I was an oppressed and persecuted Palestinian and you befriended me and advocated for my freedom and rights, I was living in the chaos of drugs and poverty under an oppressive regime and you welcomed me into your country and welcomed my children into your schools and gave us a chance to prosper and live with dignity and safety. I was a woman, a child, working in a factory in China, in Vietnam, in India, without access to toilet breaks, forced to have an abortion so that I could continue to work in these hellish conditions and you stopped buying the clothes I made until manufacturers insisted that the conditions be humane. I was kidnapped and trafficked and you saved me and rehabilitated me. I was thirsty and tired from walking miles for water and you brought me a pipeline. I was hungry and you taught me to fish. I was a political prisoner and you advocated for my freedom and didn’t stop until I was free and the laws were changed. I was sick and you brought me doctors and nurses and medicine and I lived to praise God one more day.
What you did to the least of these you did unto me, Jesus said. On this World Communion Sunday, let us remember the lives of our brothers and sisters who struggle to survive this day, slaving away in factories for our cheap clothing, sheltering from bombs, sick and dying because they have no access to medical care. We are blessed in our lives and while we may struggle more than we used to. How much is enough? What more can we do, can we give, to help alleviate the suffering of even one of these precious children of God?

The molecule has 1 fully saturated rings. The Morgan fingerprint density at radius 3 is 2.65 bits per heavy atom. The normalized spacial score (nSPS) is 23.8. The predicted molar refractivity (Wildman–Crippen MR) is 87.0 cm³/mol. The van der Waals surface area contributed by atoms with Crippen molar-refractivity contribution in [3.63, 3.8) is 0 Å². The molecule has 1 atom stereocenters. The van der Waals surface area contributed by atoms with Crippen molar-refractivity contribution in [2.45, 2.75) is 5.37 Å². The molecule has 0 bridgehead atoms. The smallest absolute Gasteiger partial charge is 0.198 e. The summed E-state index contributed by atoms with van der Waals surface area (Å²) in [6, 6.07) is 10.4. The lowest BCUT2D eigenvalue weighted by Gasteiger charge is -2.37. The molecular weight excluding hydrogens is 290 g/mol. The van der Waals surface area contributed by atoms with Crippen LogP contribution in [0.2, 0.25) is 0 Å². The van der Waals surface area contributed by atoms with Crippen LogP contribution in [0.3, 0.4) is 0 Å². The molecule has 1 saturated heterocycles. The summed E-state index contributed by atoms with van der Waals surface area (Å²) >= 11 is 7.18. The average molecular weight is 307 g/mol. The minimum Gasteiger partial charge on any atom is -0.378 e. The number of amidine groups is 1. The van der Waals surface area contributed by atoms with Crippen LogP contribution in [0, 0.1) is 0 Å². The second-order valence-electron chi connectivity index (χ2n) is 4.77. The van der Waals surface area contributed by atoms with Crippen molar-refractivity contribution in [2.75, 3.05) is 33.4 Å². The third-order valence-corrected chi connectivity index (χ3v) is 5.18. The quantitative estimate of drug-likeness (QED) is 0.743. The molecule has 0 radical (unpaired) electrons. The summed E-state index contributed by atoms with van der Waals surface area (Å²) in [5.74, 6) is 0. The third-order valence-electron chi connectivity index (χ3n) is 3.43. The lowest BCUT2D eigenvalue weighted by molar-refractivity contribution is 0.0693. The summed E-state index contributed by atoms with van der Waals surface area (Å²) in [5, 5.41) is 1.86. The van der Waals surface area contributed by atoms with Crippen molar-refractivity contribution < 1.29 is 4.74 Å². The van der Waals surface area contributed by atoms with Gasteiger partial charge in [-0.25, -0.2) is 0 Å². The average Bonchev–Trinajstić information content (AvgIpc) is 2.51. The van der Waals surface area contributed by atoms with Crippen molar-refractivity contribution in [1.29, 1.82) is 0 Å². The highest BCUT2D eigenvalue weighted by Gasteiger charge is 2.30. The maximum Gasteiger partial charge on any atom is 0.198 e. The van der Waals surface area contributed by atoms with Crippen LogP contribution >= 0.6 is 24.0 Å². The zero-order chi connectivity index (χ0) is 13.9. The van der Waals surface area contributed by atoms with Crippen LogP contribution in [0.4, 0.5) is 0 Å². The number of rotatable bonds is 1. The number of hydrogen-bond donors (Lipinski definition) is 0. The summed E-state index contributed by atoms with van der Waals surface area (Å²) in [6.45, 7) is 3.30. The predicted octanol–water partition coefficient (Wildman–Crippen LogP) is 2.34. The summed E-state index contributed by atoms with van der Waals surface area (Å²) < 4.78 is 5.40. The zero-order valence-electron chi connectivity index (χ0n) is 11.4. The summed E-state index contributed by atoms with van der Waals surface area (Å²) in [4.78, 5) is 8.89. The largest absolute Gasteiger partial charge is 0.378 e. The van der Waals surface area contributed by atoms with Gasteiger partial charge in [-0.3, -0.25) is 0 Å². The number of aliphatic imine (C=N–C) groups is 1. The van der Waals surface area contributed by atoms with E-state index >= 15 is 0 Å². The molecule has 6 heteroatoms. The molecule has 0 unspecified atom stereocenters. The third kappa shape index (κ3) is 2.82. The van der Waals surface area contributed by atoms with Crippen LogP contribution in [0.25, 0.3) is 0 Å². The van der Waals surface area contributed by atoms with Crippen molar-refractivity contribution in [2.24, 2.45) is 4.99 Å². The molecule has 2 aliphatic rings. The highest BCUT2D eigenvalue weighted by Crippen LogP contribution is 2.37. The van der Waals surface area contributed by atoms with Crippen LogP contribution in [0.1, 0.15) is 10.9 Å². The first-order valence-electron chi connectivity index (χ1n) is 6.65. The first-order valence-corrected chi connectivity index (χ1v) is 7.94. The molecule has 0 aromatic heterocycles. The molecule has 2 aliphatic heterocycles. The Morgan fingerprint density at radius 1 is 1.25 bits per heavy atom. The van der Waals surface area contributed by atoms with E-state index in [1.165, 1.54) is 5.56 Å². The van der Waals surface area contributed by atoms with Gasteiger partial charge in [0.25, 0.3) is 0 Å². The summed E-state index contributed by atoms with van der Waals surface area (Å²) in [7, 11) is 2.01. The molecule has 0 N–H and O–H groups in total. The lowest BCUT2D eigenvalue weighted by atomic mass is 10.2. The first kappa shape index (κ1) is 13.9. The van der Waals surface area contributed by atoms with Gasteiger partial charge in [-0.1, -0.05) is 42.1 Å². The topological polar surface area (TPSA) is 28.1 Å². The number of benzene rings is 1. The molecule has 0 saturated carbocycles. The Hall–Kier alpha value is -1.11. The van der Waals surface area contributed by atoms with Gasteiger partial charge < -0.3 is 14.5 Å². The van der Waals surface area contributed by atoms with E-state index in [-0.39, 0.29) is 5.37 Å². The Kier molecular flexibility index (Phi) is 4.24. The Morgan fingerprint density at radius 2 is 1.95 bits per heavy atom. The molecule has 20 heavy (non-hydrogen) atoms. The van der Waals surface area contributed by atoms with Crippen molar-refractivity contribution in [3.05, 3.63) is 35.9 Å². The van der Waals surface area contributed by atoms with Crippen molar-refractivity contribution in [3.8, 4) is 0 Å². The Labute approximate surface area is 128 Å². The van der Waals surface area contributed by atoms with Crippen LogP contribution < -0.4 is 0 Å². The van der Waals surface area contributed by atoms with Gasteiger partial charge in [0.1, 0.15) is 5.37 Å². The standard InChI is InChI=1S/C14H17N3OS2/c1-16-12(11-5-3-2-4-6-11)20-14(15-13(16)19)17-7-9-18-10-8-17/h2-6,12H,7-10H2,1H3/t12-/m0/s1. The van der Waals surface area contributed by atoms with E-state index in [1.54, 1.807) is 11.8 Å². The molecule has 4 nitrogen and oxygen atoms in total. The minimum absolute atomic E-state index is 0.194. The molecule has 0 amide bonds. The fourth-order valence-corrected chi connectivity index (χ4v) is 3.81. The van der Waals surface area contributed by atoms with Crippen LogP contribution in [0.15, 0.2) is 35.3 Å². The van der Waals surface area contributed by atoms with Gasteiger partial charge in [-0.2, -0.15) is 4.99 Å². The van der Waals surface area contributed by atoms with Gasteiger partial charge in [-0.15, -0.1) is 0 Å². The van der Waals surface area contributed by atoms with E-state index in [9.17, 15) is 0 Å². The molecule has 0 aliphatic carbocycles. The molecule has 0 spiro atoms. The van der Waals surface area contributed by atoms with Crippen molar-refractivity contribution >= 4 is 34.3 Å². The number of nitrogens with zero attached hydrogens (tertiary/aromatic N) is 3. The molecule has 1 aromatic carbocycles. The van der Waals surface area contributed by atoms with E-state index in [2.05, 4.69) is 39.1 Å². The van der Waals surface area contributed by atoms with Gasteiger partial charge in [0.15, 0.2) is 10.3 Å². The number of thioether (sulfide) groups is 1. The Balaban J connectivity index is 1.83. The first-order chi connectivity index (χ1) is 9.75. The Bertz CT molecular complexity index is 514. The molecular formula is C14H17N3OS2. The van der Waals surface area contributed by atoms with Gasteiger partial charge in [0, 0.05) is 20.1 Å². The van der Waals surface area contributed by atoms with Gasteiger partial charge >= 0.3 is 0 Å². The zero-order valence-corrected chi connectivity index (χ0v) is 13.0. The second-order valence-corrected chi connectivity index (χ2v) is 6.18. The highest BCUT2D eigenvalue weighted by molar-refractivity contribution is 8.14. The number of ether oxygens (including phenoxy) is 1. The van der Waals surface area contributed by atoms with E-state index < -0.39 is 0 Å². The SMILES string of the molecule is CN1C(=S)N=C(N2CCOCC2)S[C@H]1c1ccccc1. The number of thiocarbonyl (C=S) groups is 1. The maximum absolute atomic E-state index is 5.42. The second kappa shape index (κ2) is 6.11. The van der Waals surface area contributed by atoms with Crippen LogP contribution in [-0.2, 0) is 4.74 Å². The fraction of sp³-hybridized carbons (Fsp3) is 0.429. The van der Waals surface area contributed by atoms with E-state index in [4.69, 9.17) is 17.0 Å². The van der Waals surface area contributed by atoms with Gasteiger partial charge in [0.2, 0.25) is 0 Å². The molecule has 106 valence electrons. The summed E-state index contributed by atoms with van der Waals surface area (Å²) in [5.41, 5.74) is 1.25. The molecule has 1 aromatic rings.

My little international church in Miami, 22 people on a Sunday morning, weren’t rich, but they were generous. They were from Jamaica, Haiti, Cameroon and a few other countries. The building has one problem after another -leaky roof, broken water pipes. Something is always breaking down and yet when someone off the street comes in with a need, they are there to help. It is probably the poorest church I’ve ever worked at and yet it was the most generous church I’ve ever worked at. God will provide! That was their motto. God will provide. And so they gave generously of their meager resources and delighted with each person they were able to make the load a little lighter. They’d been there. They knew what it was like to struggle, but they also knew what it meant to be blessed. There are lessons we need to learn over and over again from our brothers and sisters abroad. It is a mutual giving, different gifts, but mutual giving that helps us grow and prosper as children of God, as the family of God. On this World Communion Sunday, let us remember them and remember that we are one family in Christ. Amen.